Tuesday, March 29, 2011
On the difficulty of intelligent discussion about MMORPG features
This is a blog about massively multiplayer online role-playing games. In general. With some posts about games in general, technology, and blogging thrown into the mix. This is *not* a "WoW blog" or a blog about any other specific MMORPG. Unfortunately it has become evident over the years that most people are simply unable to discuss MMORPG features in general, without attaching themselves to specific implementations of those features. So I usually discuss features of specific games, so people know what I'm talking about. And of course quite often the example chosen is from WoW, because that is one of the games I know best, and where I can assume that most of my readers know it as well.
The disadvantage of discussing features of specific games is that MMORPG players are so bloody tribal. Thus exactly the same feature will be described as the greatest thing ever in somebody's favorite game, while simultaneously being condemned as being utter shit in another game the writer happens to hate. That makes it pretty much impossible to hold any sort of intelligent discussion on the merits of a a features by itself.
I was thinking about that while pondering the feature of automated group formation, that is groups forming by means other than one player inviting another player. There are a lot of possibilities how that could be implemented in a game: People could flag themselves as willing to group and be automatically grouped with players in the same area. Or people could sign up to group for a specific purpose or target, and then be automatically grouped with others going for the same target.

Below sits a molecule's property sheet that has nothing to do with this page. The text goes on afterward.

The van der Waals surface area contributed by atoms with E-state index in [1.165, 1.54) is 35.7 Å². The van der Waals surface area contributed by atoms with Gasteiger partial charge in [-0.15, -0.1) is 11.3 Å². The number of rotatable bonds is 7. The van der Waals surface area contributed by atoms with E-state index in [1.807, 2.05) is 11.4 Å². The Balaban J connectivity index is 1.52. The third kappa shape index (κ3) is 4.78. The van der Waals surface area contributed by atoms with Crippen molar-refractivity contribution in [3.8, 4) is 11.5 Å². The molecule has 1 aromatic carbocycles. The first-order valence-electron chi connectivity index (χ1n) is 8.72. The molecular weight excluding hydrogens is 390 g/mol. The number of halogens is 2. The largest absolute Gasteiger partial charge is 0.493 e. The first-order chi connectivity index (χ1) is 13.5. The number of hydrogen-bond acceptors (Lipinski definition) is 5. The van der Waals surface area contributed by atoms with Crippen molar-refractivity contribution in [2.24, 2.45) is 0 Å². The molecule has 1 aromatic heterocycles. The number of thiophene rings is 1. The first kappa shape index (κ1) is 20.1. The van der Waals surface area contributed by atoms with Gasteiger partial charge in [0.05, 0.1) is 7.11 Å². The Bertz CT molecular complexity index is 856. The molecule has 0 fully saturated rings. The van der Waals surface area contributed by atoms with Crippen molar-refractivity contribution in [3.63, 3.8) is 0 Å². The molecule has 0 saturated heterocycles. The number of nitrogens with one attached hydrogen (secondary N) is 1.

Such a feature has some inherent advantages: By making forming a group easier, it is more likely that people end up playing in a group than playing solo; which in turn makes it more likely for them to meet new friends. Furthermore with MMORPG endgames often being dominated by group content, automated group formation makes it more likely that a player arriving at the endgame already has some basic group combat experience, and you don't run into the problem of the tank not knowing where his taunt button is.
On the other hand the automated grouping feature has some inherent disadvantages: If you only need to press a button to get invited into a group, there is no need to politely ask for an invite. Getting into groups easily means that some people don't feel the need to display any sort of even basic politeness or decency. Thus automatically formed groups can end up being either just totally silent, or worse they can become a platform for absolute jerks.
What is important to notice is that these advantages and disadvantages are inherent to the feature, and not all that much influenced by any specific implementation of it. The harder it is to form a group, the more effort players will exert to keep to group together, which means being nicer to other players. So the convenience of easy group formation goes hand in hand with the risk of anti-social behavior. A strict invitation-only system forms groups less often, and has people waiting for groups more often, but if players need to be social to get into a group they will be, and thus groups formed on invitation only are on average "nicer".
When people notice this, they usually notice it in a specific game they are playing. For example Melmoth wrote a rather brilliant piece on Rift's default-to-open group system feeling sometimes a bit impersonal and antisocial. Others blame Blizzard for having made World of Warcraft more antisocial with the Dungeon Finder. And the frustrating thing is that the WoW fans will find the Dungeon Finder great and hate the public groups of Rift, while the Rift fans will praise the Rift open groups and blast the WoW Dungeon Finder. Thus the discussion quickly breaks down to petty bickering between fanbois, and yet another intelligent discussion about a MMORPG feature, and the greater balance between convenience and social gameplay is avoided.